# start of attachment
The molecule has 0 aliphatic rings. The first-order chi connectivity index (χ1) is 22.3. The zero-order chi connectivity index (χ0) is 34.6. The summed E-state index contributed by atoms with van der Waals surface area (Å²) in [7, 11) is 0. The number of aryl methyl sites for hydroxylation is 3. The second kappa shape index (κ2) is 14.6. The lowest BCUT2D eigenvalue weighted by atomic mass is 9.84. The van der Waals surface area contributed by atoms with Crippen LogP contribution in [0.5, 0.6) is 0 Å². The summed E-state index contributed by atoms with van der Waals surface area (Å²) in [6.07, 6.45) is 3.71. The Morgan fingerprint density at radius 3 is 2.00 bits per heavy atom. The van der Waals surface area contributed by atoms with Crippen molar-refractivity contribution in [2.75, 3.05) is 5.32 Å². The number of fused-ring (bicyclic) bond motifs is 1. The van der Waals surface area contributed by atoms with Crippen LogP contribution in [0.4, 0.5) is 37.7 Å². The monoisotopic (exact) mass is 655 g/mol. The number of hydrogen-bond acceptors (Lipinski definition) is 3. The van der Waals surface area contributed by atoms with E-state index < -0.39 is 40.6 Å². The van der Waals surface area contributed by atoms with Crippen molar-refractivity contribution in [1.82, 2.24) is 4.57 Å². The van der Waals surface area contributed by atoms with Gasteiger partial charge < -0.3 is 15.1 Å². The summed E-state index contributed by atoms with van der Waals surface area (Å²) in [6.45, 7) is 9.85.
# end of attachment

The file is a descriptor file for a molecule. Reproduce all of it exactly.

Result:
The molecule has 0 aliphatic rings. The first-order chi connectivity index (χ1) is 22.3. The zero-order chi connectivity index (χ0) is 34.6. The summed E-state index contributed by atoms with van der Waals surface area (Å²) in [7, 11) is 0. The number of aryl methyl sites for hydroxylation is 3. The second kappa shape index (κ2) is 14.6. The lowest BCUT2D eigenvalue weighted by atomic mass is 9.84. The van der Waals surface area contributed by atoms with Crippen LogP contribution in [0.5, 0.6) is 0 Å². The summed E-state index contributed by atoms with van der Waals surface area (Å²) in [6.07, 6.45) is 3.71. The Morgan fingerprint density at radius 3 is 2.00 bits per heavy atom. The van der Waals surface area contributed by atoms with Crippen molar-refractivity contribution in [2.75, 3.05) is 5.32 Å². The number of fused-ring (bicyclic) bond motifs is 1. The van der Waals surface area contributed by atoms with Crippen LogP contribution in [0.4, 0.5) is 37.7 Å². The monoisotopic (exact) mass is 655 g/mol. The number of hydrogen-bond acceptors (Lipinski definition) is 3. The van der Waals surface area contributed by atoms with E-state index < -0.39 is 40.6 Å². The van der Waals surface area contributed by atoms with Crippen molar-refractivity contribution in [1.82, 2.24) is 4.57 Å². The van der Waals surface area contributed by atoms with Gasteiger partial charge < -0.3 is 15.1 Å². The summed E-state index contributed by atoms with van der Waals surface area (Å²) in [6.45, 7) is 9.85.